The field is the most fundamental part of the game – a place to play – and yet it has not been adjusted for almost 100 years.
Last week I talked about making the field smaller, this week we look at one of the most notorious small fieldes in the world, Yankee Stadium. New York City FC has made its home in Yankee Stadium of the New York Yankees in Major League Baseball, on a field that is listed at the MLS minimum of 70 yards wide and 110 yards long. There is one problem, by all accounts -besides NYC FC themselves of course- the field is much smaller than that; Sporting KC’s manager walked it off in 2015 and was quoted as saying it was about 68 yards wide and 106 yards long. It does not sound like a lot but that is about 500 square yards less than the minimum. So, the field is smaller, what effect did it have?
I thought that the small field would result in an extreme outcome but seemingly, it did not. According to stats from WhoScored.com their home games were well within the range of normal goals scored from 2015-2019 (they did not play Yankee Stadium in 2020).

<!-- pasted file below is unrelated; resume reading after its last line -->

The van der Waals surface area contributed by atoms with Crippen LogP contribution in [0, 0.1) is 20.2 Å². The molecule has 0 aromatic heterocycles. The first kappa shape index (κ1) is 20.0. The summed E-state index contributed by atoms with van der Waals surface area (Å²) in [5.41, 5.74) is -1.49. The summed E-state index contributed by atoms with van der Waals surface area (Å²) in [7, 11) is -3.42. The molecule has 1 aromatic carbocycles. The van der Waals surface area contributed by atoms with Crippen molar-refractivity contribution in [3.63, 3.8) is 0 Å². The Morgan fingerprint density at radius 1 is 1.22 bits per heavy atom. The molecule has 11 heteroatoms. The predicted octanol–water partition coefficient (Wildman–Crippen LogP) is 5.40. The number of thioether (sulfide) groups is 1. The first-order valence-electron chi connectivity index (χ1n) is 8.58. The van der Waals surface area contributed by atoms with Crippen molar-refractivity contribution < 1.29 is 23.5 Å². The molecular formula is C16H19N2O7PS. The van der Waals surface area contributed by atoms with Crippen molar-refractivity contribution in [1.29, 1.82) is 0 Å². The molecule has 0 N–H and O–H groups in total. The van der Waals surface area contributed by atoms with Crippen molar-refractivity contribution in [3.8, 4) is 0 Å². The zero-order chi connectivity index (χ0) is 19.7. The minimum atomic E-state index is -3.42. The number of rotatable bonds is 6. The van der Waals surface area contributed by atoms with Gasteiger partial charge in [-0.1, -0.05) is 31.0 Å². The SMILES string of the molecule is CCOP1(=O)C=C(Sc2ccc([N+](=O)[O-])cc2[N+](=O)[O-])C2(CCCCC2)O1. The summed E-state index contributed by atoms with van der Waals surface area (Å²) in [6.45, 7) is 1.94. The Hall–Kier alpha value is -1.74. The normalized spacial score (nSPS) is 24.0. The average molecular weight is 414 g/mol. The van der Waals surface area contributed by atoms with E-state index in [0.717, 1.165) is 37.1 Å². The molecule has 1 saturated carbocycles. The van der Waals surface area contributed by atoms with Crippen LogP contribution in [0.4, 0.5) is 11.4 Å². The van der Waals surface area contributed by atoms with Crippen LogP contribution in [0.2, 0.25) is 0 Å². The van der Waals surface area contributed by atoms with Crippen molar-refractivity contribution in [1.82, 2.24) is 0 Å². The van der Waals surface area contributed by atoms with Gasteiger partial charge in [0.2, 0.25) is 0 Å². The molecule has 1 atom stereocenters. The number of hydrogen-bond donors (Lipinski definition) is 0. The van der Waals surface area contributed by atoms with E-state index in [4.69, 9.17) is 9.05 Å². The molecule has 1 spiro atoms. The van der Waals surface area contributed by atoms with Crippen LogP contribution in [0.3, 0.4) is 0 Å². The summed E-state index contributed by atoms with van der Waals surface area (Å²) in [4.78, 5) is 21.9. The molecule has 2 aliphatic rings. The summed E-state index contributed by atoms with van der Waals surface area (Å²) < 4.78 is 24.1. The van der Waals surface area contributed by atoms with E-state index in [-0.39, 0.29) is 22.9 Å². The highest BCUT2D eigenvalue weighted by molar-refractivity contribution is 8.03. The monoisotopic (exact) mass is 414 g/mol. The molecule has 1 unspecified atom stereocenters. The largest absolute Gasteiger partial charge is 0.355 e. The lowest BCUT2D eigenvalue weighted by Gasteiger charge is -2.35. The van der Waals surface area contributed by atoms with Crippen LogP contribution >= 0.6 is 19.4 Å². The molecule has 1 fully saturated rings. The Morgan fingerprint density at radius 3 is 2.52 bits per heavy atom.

So, what did we find from this inquiry? With no clear data to show its benefits I think we require some more experimentation. Soccer is the most popular sport in the world, and that leads us to hesitate to change and understandably so but as players evolve the game must evolve as well. We see attempts at progress with the implementation of VAR, goal line technology, more substitutes, evolving the ball, but if we do not look at the more fundamental parts of the game it risks the growth of the game coming to a halt.
Next time we will look at how soccer can experiment and what are the appropriate venues. Youth soccer seems to be the current favorite for a place to test new laws and the professional’s game is where we test new technology, but maybe there is a better way.